THE EXECUTIONER’S DAUGHTER

Williams (ABC Kids, below, etc.) takes readers back to a squalid, brutal 15th century for this heavy tale of a family tormented by its dreadful occupation. Because Lily's father and mother are the local lord’s executioners, she and her parents must live outside the town walls, banned from the church, feared, and shunned by all. Ironically, these killers are also healers, making ends meet between executions by providing occasional furtive visitors with herbal poultices and remedies. Lily’s father takes refuge in drink; she and her mother in each other and in caring for injured wild animals. Then the fragile equilibrium that Lily has built shatters as, in succession, her mother sickens and dies, peer pressure destroys a budding friendship with a town child, and her naïve notion that criminals automatically deserve what they get unravels when she witnesses horrible punishments meted out for trivial offenses, then learns that her own mother escaped hanging by marrying her father. She leaves in the end, hoping to escape the stigma. Despite a contrived final hint that Lily has made a new and happier life for herself, this brief story is so weighed down by its tormented cast and narrow setting that it's more akin to John Morressey’s grim Juggler (1996) than Karen Cushman’s Midwife’s Apprentice (1995). (Fiction. 11-13)

Pub Date: June 1, 2000

ISBN: 0-8050-6234-3

Page Count: 136

Publisher: Henry Holt

Review Posted Online: May 20, 2010

Kirkus Reviews Issue: May 15, 2000

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I AM NUMBER FOUR

From the Lorien Legacies series , Vol. 1

If it were a Golden Age comic, this tale of ridiculous science, space dogs and humanoid aliens with flashlights in their hands might not be bad. Alas... Number Four is a fugitive from the planet Lorien, which is sloppily described as both "hundreds of lightyears away" and "billions of miles away." Along with eight other children and their caretakers, Number Four escaped from the Mogadorian invasion of Lorien ten years ago. Now the nine children are scattered on Earth, hiding. Luckily and fairly nonsensically, the planet's Elders cast a charm on them so they could only be killed in numerical order, but children one through three are dead, and Number Four is next. Too bad he's finally gained a friend and a girlfriend and doesn't want to run. At least his newly developing alien powers means there will be screen-ready combat and explosions. Perhaps most idiotic, "author" Pittacus Lore is a character in this fiction—but the first-person narrator is someone else entirely. Maybe this is a natural extension of lightly hidden actual author James Frey's drive to fictionalize his life, but literature it ain't. (Science fiction. 11-13)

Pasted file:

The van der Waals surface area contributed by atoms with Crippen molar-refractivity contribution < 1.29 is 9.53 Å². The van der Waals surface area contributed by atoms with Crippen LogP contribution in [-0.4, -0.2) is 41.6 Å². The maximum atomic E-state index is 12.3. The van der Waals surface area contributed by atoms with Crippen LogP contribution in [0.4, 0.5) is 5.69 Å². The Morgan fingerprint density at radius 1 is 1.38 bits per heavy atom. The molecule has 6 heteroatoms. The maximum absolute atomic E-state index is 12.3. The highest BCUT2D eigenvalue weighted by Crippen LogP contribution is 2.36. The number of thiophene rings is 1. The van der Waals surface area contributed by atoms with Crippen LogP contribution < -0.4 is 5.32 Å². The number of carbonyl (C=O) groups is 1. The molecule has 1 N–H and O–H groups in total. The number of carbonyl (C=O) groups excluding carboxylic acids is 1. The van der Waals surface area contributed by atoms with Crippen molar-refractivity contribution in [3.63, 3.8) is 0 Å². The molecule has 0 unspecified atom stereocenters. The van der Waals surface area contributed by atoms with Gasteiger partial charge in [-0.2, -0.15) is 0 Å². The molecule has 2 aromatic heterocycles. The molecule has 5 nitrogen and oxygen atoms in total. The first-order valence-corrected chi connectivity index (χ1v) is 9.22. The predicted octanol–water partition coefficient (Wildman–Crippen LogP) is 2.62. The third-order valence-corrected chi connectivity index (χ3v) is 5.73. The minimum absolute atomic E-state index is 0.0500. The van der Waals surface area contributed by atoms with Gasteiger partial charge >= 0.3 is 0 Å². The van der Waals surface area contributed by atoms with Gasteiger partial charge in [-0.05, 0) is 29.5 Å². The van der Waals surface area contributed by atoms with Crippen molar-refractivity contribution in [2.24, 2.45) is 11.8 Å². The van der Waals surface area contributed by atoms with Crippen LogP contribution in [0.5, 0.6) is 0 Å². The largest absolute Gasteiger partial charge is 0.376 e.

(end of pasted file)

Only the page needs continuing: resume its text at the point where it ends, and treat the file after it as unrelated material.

Pub Date: Aug. 17, 2010

ISBN: 978-0-06-196955-3

Page Count: 448

Publisher: Harper/HarperCollins

Review Posted Online: Dec. 22, 2010

Kirkus Reviews Issue: Aug. 1, 2010

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LETTERS FROM THE MOUNTAIN

In a clumsy take on a well-used premise (see also the review of Winifred Morris's Liar, below), an at-risk city teenager is sent to his country relatives for attitude correction. To get Taylor away from bad friends, his mother dispatches him to the mountain home of his great-aunt and great-uncle near tiny Pandora, Texas. Although he carries a switchblade and shoplifts, Taylor makes an unconvincing juvie-in-training; despite failing English, he sends off long, glib letters to his friends—and vicious hate mail to his mother—describing how stupid and boring everything is, meanwhile pitching in with a will at the local grist mill and general store. He spends most of his wages on gifts for the children of an abusive, itinerant ``post-cutter'' and tree-poacher, teaching them to read in exchange for shooting lessons from the eldest of them, Jesse Lee. In a lachrymose climax, Taylor's mother shows up and confesses that she shot his father in a hunting accident, and Taylor owns up to a prank that left its victim in a coma. Garland (Cabin 102, 1995, etc.) only outlines the ending: Taylor is sentenced to a term of community service in a teen literacy center, spends his spare time at his victim's bedside, and gets an uplifting letter from Jesse Lee. An intriguing supporting cast goes to waste in a weak, uneven story. (Fiction. 11-13)

Pub Date: Oct. 1, 1996

ISBN: 0-15-200661-3

Page Count: 211

Publisher: Harcourt

Review Posted Online: May 20, 2010

Kirkus Reviews Issue: Sept. 15, 1996

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